How to Be an Educated Consumer
While I’ve been known to impulse shop on occasion, I’m more likely to do research and read reviews before making major purchases. Clothing retailer Sy Syms coined the phrase, "An educated consumer is our best customer." Other retailers may disagree with Syms, but I’d argue that an educated consumer is the best customer.
I think of major purchases not only as large-ticket items, but also less-expensive items that I’ll use regularly or keep for a long time. When making major purchases, I usually follow a four-step process:
- Read reviews written by both professionals and consumers
- Identify the top-rated products that are within my price range and offer the features I need
- Research prices to determine which retailer has the best deal
- Buy the product, charge it to a credit card that will double my warranty (if it’s a piece of electronics) and keep the receipt
If you try to be an educated consumer–or if you want to be!–here are some of my favorite websites for researching products, but also for keeping up on general consumer information and recalls.
Product Reviews: Even if you’re not buying from Amazon, its consumer reviews can’t be beat. The company’s no longer just a book seller (though their reader book reviews are fantastic). You’ll find reviews for everything from electronics to milk. (The milk reviews are written tongue-in-cheek, and have long been an internet sensation.) Epinions also offers a good assortment of consumer reviews for a variety of product categories.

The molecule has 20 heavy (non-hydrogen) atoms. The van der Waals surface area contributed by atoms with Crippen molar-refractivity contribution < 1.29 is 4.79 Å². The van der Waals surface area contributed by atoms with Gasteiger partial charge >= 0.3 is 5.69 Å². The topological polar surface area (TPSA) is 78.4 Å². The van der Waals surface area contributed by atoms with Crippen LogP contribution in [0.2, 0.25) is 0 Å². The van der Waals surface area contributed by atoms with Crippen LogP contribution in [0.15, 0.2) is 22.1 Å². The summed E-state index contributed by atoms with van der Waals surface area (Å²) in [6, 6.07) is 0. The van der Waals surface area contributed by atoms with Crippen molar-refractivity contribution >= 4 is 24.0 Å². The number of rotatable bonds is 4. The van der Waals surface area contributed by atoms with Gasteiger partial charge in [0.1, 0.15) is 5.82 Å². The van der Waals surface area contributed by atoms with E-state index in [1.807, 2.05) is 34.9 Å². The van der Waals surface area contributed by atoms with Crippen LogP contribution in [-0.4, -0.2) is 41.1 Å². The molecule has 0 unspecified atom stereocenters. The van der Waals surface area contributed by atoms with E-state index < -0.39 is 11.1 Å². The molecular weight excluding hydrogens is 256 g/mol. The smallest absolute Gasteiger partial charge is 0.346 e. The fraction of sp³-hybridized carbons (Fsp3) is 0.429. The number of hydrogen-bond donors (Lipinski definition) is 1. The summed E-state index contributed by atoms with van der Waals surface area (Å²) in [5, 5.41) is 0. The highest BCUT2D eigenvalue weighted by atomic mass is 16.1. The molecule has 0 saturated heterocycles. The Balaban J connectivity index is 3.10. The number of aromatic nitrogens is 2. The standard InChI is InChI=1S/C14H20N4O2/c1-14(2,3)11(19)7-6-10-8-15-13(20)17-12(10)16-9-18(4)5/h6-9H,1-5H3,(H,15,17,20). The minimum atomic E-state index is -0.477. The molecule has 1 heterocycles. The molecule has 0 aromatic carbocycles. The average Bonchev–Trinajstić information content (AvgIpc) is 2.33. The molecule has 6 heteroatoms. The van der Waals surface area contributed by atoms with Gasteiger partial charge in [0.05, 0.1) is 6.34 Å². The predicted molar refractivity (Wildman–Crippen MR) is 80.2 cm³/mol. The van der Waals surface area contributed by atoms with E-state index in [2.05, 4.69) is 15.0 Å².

When it comes to professional product reviews, CNET.
Finding the Best Deal: Sites like Epinions also show the price range of products and will connect you with online retailers. Recently I’ve become a fan of Google Shopping. You plug in a general or specific description of the product you want to buy as well as your zip code and Google links to the online retailers and nearby stores that sell it.
Before buying anything online, I make sure to visit FatWallet, which has relationships with more than 2,500 retailers. If you create a free account with FatWallet, then remember to click through to a retailer’s site through FatWallet, FatWallet will give you a cash-back bonus on your purchase. (The retailer is paying FatWallet for sending traffic its way, and FatWallet is sharing a portion of that payment with you.) According to my account, FatWallet has paid me $156 (deposited to my PayPal account) since I became a member. I also try to check RetailMeNot which has coupon codes and discounts for thousands of online stores. Often you can grab a code for free shipping or a discount off your entire purchase price.
Keeping Abreast of Consumer Issues: I’m a faithful reader of The Consumerist, which is a consumer-oriented blog now owned by the same company that publishes Hot Topics section, and post recall alerts on our Twitter feed.
- Learn more about consumer law on Lawyers.com
- Find a lawyer on Lawyers.com
- Read 10 Tips to Save Money at the Pump
- Lawyers.com Suggested Legal Books
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